Should governments provide subsidies?

Naomasa298

Forum Staff
Apr 2010
35,381
T'Republic of Yorkshire
There are certain things that governments provide subsidies for that cannot raise enough revenue for themselves. I'm not talking about essential services, but non-essentials such as museums, plays, certain charities and so forth.

But should it be the business of government to fund these things? After all, if they can't raise enough money for themselves, surely that means people aren't interested in them, and that money would be better off spent on things people ARE interested in, or want to donate to. Why should my taxes go towards something I will never consume or go towards funding a cause that I may disagree with?

The British government provides funding through the Arts Council to the tune of over £65 million a year. Shouldn't it be down to audiences to pay for the plays they want to see?
 

Toltec

Ad Honorem
Apr 2008
7,923
Hyperborea
The main recipients of subsidies in Britain are corporation's. It's worth noting while the arts council gave £65 in subsidy just one single industry, the Rail industry, received £2 billion in subsidy.

Your post is like complaining to someone spilt a single drop of beer from your pint wile ignoring the other person who spilt the lot.
 

Naomasa298

Forum Staff
Apr 2010
35,381
T'Republic of Yorkshire
Your post is like complaining to someone spilt a single drop of beer from your pint wile ignoring the other person who spilt the lot.
Irrelevant. The fact that other industries receive larger grants does not invalidate the question of whether arts or charity funding subsidy is right or not. If you want to discuss whether or not the railways or corporates should receive funding, feel free to start your own thread on the topic.
 

Toltec

Ad Honorem
Apr 2008
7,923
Hyperborea
Irrelevant. The fact that other industries receive larger grants does not invalidate the question of whether arts or charity funding subsidy is right or not. If you want to discuss whether or not the railways or corporates should receive funding, feel free to start your own thread on the topic.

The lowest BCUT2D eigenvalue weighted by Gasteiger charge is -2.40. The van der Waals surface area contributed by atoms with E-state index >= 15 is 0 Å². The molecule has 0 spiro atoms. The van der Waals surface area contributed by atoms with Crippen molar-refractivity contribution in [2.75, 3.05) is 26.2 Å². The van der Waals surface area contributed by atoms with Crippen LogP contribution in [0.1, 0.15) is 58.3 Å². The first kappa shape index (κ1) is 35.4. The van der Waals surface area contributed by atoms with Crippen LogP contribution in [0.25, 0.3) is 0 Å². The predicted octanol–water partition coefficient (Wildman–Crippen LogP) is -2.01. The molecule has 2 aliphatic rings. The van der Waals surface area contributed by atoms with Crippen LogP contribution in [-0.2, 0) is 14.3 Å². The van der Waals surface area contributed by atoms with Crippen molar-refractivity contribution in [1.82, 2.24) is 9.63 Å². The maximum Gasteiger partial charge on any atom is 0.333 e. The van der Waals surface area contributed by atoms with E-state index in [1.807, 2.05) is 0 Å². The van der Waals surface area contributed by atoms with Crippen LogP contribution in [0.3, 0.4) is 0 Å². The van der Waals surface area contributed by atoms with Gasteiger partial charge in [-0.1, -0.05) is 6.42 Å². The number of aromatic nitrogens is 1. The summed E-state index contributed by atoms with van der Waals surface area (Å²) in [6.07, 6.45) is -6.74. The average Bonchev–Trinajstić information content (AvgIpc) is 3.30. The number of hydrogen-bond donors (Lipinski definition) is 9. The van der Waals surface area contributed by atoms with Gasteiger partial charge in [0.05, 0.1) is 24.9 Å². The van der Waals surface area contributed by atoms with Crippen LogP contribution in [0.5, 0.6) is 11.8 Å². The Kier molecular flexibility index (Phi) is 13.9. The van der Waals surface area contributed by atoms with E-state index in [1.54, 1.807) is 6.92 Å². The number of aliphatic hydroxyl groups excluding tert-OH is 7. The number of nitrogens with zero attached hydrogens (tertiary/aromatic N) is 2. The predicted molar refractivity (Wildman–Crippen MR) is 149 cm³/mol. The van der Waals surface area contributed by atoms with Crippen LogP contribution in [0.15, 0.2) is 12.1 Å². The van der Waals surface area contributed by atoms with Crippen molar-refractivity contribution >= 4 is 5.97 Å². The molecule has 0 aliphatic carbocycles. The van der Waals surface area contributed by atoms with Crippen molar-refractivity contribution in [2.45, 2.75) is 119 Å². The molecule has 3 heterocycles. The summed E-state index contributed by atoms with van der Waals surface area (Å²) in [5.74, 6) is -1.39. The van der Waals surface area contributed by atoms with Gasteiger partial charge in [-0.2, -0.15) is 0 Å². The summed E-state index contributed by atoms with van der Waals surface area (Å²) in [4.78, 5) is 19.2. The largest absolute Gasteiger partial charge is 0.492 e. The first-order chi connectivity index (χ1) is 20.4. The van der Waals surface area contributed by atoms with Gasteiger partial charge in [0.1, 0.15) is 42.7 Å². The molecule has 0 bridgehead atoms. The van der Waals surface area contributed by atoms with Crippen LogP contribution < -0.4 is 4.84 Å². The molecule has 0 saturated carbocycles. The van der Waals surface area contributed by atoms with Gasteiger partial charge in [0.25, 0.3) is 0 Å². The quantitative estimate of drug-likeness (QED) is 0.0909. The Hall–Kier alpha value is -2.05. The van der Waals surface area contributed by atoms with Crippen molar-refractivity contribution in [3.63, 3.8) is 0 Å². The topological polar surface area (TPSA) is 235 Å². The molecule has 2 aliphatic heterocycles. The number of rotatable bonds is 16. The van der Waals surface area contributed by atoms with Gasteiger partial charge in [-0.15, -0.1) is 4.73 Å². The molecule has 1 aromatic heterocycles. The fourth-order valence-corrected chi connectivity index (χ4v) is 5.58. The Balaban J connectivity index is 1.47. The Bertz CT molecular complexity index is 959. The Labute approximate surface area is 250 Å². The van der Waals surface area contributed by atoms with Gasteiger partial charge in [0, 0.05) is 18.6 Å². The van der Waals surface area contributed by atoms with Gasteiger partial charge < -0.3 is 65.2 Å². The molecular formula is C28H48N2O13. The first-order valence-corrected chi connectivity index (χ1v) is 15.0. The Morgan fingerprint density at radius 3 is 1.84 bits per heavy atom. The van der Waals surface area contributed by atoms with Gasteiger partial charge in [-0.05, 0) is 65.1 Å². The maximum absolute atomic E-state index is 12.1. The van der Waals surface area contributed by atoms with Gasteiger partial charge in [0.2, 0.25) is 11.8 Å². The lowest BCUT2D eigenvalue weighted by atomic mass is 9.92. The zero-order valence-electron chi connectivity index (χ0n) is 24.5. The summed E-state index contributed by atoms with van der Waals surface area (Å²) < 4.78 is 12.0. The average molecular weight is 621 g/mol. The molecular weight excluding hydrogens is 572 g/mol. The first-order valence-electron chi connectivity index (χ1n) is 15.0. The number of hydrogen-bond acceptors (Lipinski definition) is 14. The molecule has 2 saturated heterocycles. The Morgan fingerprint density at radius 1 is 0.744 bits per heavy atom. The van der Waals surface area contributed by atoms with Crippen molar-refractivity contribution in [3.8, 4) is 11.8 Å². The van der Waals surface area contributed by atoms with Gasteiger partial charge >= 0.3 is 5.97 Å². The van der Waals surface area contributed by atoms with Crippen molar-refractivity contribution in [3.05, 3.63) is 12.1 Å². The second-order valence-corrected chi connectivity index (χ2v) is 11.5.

It is not irrelevant, it provides perspective on just how large the subsidy is in relation to other subsidy.

You'r whining because you made a biased post showing only one statistic which you implied was large. What I have done is undermined your statistic showing it to be a drop in the ocean and any saving by cutting the subsidy utterly irrelevant.
 

jackydee

Ad Honorem
Jan 2013
4,569
Brigadoon
The main recipients of subsidies in Britain are corporation's. It's worth noting while the arts council gave £65 in subsidy just one single industry, the Rail industry, received £2 billion in subsidy.

Your post is like complaining to someone spilt a single drop of beer from your pint wile ignoring the other person who spilt the lot.
This doesn't quite address the fact that Arts receive all sorts of subsidies.Earlier this week the new Star War's film was announced to be filmed here in the UK. One reason for the UK being chosen was due to a tax break on movie production. A tax break for movies means another mug somewhere else are paying more tax. The tax break is the subsidy.
 
Last edited:

okamido

Forum Staff
Jun 2009
29,885
land of Califia
I generally have never had an issue with the subsidizing of art. It is hard for me to truly explain my thoughts, outside of the fact that I simply believe that we are better for it.
 

Pacific_Victory

Ad Honorem
Oct 2011
7,654
MARE PACIFICVM
I generally have never had an issue with the subsidizing of art. It is hard for me to truly explain my thoughts, outside of the fact that I simply believe that we are better for it.
I agree with this. Maybe I have a dark view of the general population, but I think most of what makes us remarkable would die if left in the hands of the masses.
 

Gudenrath

Ad Honorem
May 2012
2,626
Denmark
It is dangerous to reduce everything to mere money, human civilisation is so much more than that, and it seems has always been so, when one looks at what we have created of art and other cultural phenomena down through history.

I think that is part of our strange human nature, how much mind and heart means to our daily life, that we waste so many precious resources on something that doesn't immediately create any surplus or put food in our stomachs.

At least all evidence points in that direction, because if any era would be prone to get rid of something because it doesn't show a surplus on the charts then it is this current one. Yet here we are still educating historians, paying for research libraries, artists and other immaterial stuff, and that even during one of the worst economic crises we have ever experienced.

(It is an entirely different discussion regarding which artists should be subsidised. I don't myself haold high esteem of much of what passes as art these days, but that is a mere question of how to distribute, not if it should be distributed.)